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Clean , friendly no contact check in, sites are smaller than most. Neighbors are really close. Pet friendly. Huge water issue lots of standing water on a lot of sites , ours included . For one night it was manageable. Major drainage problem. Would most likely stay again , but would ask for a site with no standing water.
1/24/21: We were looking for somewhere near the Pocket to camp out for a night after a nice mountain bike ride on the Pinhotti Trail. The main campground in the area is closed in the winter. We pulled off the road onto Gentry Gap and found the perfect spot at the end of the road (~1 mile, easy dirt road). The Forest Service has done a nice job blocking off areas from vehicles (to stop erosion). There are 4 or 5 spots that are perfect for dispersed tent camping, and a small stream across the road for added ambiance. Super quiet and peaceful.
This is just under 2 hours from midtown Atlanta. The setting is lovely and I am sure it's a 'must see' during the leaf changing season as most of the forest is mature hardwoods. We had a pull through site overlooking the lake. The restroom facility closest to our site was closed but there was another facility a short walk away. It was a cold weekend so the heaters in the restroom buildings were very much appreciated. About half the campsite was full so it was very quiet and relaxing. There were an abundance of birds in the area (for you bird watchers). We did the hike to the Fort and Fire Tower from a nearby parking area. It's a relatively easy 30 minute hike up. There is a longer more challenging hike from the campsites but we were not up for that this trip. We had one dog with us, so I'd say this place is very dog friendly. Apparently there is a lot of black bear activity in the area but we did not see any this time. *Interesting fact: black bears do not hibernate like other more northernly bears so be informed and aware. We will absolutely return to this wonderful park. Read more about the wonderful parks built during the 1930's and 1940's with the support of President Roosevelt and the "CCC" (Civilian Conservation Corp.) at:
This really wasn’t bad! Other than us not being sure where to go. We drove for what felt like 20 miles down a well kept unpaved road from the entrance but I think it reality was only 5.5 miles. There’s a gravel lot next to the pond which is where we set up our rooftop tent on surprisingly 0° incline on all sides so we had a very level set up. There grassy are is fenced off but has multiple fire pits for dispersed camping. Not much for a weekend trip unless you want to hike and the hikes are pretty mediocre. There’s an overlook somewhere but we were just testing our gear so didn’t go searching for it. Would camp again if we had to but won’t go out of our way to stay here.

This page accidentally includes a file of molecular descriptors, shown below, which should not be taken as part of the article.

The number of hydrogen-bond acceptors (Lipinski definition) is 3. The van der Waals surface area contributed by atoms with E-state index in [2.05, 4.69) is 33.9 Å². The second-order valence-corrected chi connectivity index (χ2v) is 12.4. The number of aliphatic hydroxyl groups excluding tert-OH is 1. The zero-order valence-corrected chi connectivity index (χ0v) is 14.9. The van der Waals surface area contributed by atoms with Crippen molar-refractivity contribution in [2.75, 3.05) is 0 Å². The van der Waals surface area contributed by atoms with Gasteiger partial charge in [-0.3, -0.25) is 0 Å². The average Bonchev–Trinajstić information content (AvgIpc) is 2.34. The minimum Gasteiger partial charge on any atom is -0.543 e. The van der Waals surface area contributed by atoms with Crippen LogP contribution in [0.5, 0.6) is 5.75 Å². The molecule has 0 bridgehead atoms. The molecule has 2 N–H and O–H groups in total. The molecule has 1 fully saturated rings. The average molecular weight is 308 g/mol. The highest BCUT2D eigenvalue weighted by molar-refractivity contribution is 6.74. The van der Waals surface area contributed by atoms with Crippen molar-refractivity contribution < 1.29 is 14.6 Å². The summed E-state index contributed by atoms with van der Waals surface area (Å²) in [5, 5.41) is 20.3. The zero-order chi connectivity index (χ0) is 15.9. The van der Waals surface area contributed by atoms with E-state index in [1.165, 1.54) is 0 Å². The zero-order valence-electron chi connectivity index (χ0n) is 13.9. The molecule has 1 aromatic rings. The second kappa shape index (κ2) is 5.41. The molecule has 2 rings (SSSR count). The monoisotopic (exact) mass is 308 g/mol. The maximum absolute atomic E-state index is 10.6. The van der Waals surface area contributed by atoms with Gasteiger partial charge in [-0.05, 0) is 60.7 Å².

This is a beautiful campground located right on the river! A great place to fish and enjoy nature. It is a large mountain property, that has 4 camping areas. Lots to do around the area too. They even have tubing on site…so much fun! You should check it out the next time you are in the North Ga. Mountains!
Myself and 4 other friends all came to Foster Falls campgrounds to stay 2 nights and hike a small portion of the falls. The views are absolutely incredible, and the campsites were clean. Didn’t use the central bathrooms because they were always full! (Perhaps bring a pop-up poop tent?)
Neighbors are spaced out enough you shouldn’t really have to worry about noise.
The Gee Creek Campground is apart of the Hiwassee/Ocoee State Park. The state park/campground adjoins the Cherokee National Forest and sits on the north bank of the Hiwassee River outside of Benton, TN. The park has a nice size bath house that is heated during the winter. The showers are push valve with no temperature control, so you will periodically have to push the valve for water. There is an A and B loop. The sites on the North side of loop A are fairly uneven and would require a significant amount of leveling blocks if using a camper. There is a nice nature trail that loops around the park. The park also offers a boat launch for river access. At the visitor center, fire wood can be purchased. There is also a bike maintenance stand at the visitors center. Just past the park, lies the Cherokee National Forest where there are many options for outdoor recreation. Potable water is available from spickets placed around each loop. Each campsite has a concrete picnic table, fire ring, and lantern post. Verizon service was moderate.
What a beautiful state park with many outdoor activities and trails. I stayed in campground A sites were for the most part level and spacious easy hookup. The camp host were a big help got me out of a little trouble. Highly recommend.